school appropriations amount to only $205,000 The twelve-million loan, authorized in October last, per annum, being considerably less in proporfor railway extension in the interior, was successfully tion to the school population than is spent by are progressing. As you will see in the Finance Min- any other State. Congress has granted over ister's report, it is the first loan launched here (and 1,000,000 acres of land to Arkansas for school perhaps in South America) direct, and with special purposes. In some sections the State fund is commissions.

supplemented by liberal local levies. ConsidThe National Bank, reorganized in 1876, shares the ering the facts that the public-school system general prosperity of trade. The price of its shares shows its improved credit, and it will be of much

was not established until 1868, and that in 1870 greater service in the interior when the monetary con

only 75 per cent the adult population could fusion that interferes with the circulation of its notes read and write, substantial educational progress shall have disappeared.

is being made. The State tax for school pur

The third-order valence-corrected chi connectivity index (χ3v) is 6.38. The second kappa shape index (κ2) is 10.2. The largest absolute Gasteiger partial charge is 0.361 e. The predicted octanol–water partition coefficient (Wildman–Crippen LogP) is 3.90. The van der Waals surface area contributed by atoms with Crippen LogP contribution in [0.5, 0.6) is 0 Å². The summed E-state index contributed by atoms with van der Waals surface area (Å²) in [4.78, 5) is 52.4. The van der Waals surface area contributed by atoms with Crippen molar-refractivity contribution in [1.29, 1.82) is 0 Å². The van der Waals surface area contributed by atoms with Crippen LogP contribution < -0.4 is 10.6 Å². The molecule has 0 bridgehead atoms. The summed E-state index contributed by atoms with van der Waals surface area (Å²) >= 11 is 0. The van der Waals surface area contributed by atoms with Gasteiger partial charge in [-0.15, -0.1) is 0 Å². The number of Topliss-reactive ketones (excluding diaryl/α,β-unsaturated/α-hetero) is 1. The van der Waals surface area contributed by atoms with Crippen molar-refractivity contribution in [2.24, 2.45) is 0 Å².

poses is only two mills on the dollar. The ARKANSAS. The biennial session of the local tax raised in the individual districts is deLegislature commenced in January. The finan- termined by popular vote every year at an ancial affairs of the State occupied considerable nual school-meeting. The tax usually voted in attention. A State Board of Finance was cre the more progressive districts is five mills. ated, consisting of the Governor, the Treasurer, Some depend solely on the scanty allowance and the Auditor, and is empowered to bor- afforded by the State fund. row money to meet the expenses of the gov A state of violence and intimidation, in which ernment by pledging the State's bonds, which the authority of the law was superseded, preshall not be hypothecated for a less amount vailed for several months in Perry County, than three fourths of their face value. The terminating in the assassination of J. L. W. debt thus contracted is to bear no higher rate Matthews, editor of the “Fourche Valley of interest than 6 per cent per annum, and is Times.” The judicial acts of County Judge to be payable in two years. A senatorial com- Harris had been murmured at by a group of mission was appointed to examine the Audi. citizens, who coipplained that the murdered tor's and Treasurer's books, upon the suspicion man had procured or influenced obnoxious proof a default in the Treasurer's accounts. That ceedings. One day a band of armed men rode officer's honesty was not impugned, however, into Perryville, and frightened the judge from by the instigators of the investigation. the bench by their menacing appearance. The